Minnesota courts release new political district maps

Published 5:32 pm Tuesday, February 15, 2022

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ST. PAUL — A Minnesota panel of five judges released new congressional and legislative district maps on Tuesday, repositioning the state’s political landscape for the next 10 years and setting the stage for November’s midterm elections.

The newly drawn maps showed expansions and contractions of Minnesota’s eight congressional seats, which are currently split between four Republicans and four Democrats. Shifts in legislative districts also raise the stakes for control of a divided Legislature with narrow margins as every seat in both chambers is up for grabs in November.

Minnesota’s 2nd District in Congress, represented by Democratic U.S. Rep. Angie Craig, got smaller and less rural due to increases in suburban population growth over the last decade in the northern part of the district. Despite the shifts in its boundaries, the district appears to remain the most politically competitive statewide as Craig heads for a rematch with 2020 Republican candidate Tyler Kistner.

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The 3rd District, which covers the western suburbs of Minneapolis, and the 4th and 5th districts that include St. Paul and Minneapolis, respectively, also shrank geographically as population grew. The boundaries of the mostly rural 1st District expanded as population growth lagged other parts of the state despite an increase in Rochester, the district’s biggest city.

The 8th District shifted further west and now encompasses all of Minnesota’s Native American reservations north of the Twin Cities. The 7th remains along most of the state’s western border.

Growth in the Twin Cities area and suburbs resulted in more legislative districts in those areas, while stagnant growth outstate meant districts there got larger.

Democratic House Speaker Melissa Hortman, of Brooklyn Park, and GOP Senate Majority Leader Jeremy Miller, of Winona, said it would take time to analyze the newly drawn maps, but Miller said they “appear to be fair.”

A preliminary list from Senate Republicans showed four incumbent pairings of Republican senators that ended up in the same district due to shifted boundaries, two pairings between Democratic senators and one district where a Republican and Democrat were paired. Miller said it’s up to incumbents who get drawn into the same district whether they’ll run again.

“We do not pick winners and losers,” Miller said.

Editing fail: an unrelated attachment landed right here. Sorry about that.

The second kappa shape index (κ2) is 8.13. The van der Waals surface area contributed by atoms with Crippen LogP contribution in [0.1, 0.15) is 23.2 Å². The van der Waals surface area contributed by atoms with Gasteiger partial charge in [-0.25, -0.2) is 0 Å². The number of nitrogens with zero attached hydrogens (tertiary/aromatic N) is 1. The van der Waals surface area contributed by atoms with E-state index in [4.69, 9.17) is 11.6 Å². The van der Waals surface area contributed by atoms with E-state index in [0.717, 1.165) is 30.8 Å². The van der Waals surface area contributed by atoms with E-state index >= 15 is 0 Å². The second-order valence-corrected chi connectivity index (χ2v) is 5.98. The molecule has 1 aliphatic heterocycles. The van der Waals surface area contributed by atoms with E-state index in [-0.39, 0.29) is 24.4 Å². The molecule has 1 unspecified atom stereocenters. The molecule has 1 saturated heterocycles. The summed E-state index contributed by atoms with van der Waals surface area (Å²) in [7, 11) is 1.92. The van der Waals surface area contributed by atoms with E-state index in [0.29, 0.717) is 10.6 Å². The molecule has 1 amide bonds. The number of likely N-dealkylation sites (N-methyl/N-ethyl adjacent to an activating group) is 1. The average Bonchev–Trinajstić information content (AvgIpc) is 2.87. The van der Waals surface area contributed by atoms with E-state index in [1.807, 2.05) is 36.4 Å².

Redistricting, or the process of redrawing congressional and legislative district maps, occurs every 10 years when census data is used to edit boundaries to ensure each district has an equal population. The divided Legislature and governor failed to come to terms on new maps before the Tuesday deadline, at which point the job fell to the courts.

Minnesota Supreme Court Chief Justice Lorie Gildea appointed a special panel of five judges in June last year to hear all cases related to redistricting. The panel said in an order that it would attempt to keep communities intact and avoid dividing reservations of Native American tribes more than necessary to meet constitutional requirements.

According to the panel, the ideal population for each of Minnesota’s eight congressional districts is 713,212 residents, 85,172 residents for each of the 67 state Senate districts and 42,586 residents for each of the 134 state House districts.

Minnesota just barely held onto its eight seats in Congress after concerns the state would lose the seat to other faster-growing states in the South and West. Census data released last year showed a shift in urban and suburban population growth in the Twin Cities metro area and away from more rural parts of the state that stagnated or saw declines in population.

Annastacia Belladonna-Carrera, executive director of Common Cause Minnesota, said in a statement that the courts fell short of the panel’s goal to keep communities of color intact within districts, citing splits between House districts for Black immigrant communities in the northern suburbs of the Twin Cities and Latino communities in the southwestern suburbs.

“Minnesotans don’t want Republican or Democratic maps — we want fair maps that give us a voice in our government, regardless of political party, race, or ethnicity,” she said. “These maps rob Minnesotans of color from having a fair say in our government.”